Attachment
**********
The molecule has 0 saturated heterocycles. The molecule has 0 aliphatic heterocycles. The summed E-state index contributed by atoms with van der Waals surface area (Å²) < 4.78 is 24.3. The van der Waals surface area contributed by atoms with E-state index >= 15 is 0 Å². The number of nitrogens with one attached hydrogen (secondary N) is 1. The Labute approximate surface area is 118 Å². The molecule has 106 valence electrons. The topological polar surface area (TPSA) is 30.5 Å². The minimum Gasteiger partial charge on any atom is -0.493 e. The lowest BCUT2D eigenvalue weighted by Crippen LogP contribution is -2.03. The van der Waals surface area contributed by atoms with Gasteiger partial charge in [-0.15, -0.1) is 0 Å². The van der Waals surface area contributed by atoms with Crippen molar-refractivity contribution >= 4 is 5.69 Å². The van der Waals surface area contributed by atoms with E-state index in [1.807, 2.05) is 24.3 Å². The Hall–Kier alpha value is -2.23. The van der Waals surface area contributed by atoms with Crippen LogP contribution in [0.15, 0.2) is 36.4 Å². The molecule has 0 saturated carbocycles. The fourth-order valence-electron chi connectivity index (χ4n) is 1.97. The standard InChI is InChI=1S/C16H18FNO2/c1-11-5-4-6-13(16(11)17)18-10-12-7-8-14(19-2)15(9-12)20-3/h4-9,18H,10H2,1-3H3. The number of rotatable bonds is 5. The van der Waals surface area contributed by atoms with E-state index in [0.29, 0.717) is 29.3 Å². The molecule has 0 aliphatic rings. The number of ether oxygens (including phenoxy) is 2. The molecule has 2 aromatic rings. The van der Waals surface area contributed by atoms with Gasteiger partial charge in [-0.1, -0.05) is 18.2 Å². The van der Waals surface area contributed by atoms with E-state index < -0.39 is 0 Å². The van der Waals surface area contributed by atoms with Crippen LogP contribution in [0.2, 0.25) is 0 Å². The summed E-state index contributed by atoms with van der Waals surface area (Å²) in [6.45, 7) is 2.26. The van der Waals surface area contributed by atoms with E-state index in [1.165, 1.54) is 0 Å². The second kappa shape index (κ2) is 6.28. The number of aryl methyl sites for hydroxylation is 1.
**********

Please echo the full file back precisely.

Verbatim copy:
The molecule has 0 saturated heterocycles. The molecule has 0 aliphatic heterocycles. The summed E-state index contributed by atoms with van der Waals surface area (Å²) < 4.78 is 24.3. The van der Waals surface area contributed by atoms with E-state index >= 15 is 0 Å². The number of nitrogens with one attached hydrogen (secondary N) is 1. The Labute approximate surface area is 118 Å². The molecule has 106 valence electrons. The topological polar surface area (TPSA) is 30.5 Å². The minimum Gasteiger partial charge on any atom is -0.493 e. The lowest BCUT2D eigenvalue weighted by Crippen LogP contribution is -2.03. The van der Waals surface area contributed by atoms with Gasteiger partial charge in [-0.15, -0.1) is 0 Å². The van der Waals surface area contributed by atoms with Crippen molar-refractivity contribution >= 4 is 5.69 Å². The van der Waals surface area contributed by atoms with E-state index in [1.807, 2.05) is 24.3 Å². The Hall–Kier alpha value is -2.23. The van der Waals surface area contributed by atoms with Crippen LogP contribution in [0.15, 0.2) is 36.4 Å². The molecule has 0 saturated carbocycles. The fourth-order valence-electron chi connectivity index (χ4n) is 1.97. The standard InChI is InChI=1S/C16H18FNO2/c1-11-5-4-6-13(16(11)17)18-10-12-7-8-14(19-2)15(9-12)20-3/h4-9,18H,10H2,1-3H3. The number of rotatable bonds is 5. The van der Waals surface area contributed by atoms with E-state index in [0.29, 0.717) is 29.3 Å². The molecule has 0 aliphatic rings. The number of ether oxygens (including phenoxy) is 2. The molecule has 2 aromatic rings. The van der Waals surface area contributed by atoms with Gasteiger partial charge in [-0.1, -0.05) is 18.2 Å². The van der Waals surface area contributed by atoms with E-state index < -0.39 is 0 Å². The van der Waals surface area contributed by atoms with Crippen LogP contribution in [0.2, 0.25) is 0 Å². The summed E-state index contributed by atoms with van der Waals surface area (Å²) in [6.45, 7) is 2.26. The van der Waals surface area contributed by atoms with E-state index in [1.165, 1.54) is 0 Å². The second kappa shape index (κ2) is 6.28. The number of aryl methyl sites for hydroxylation is 1.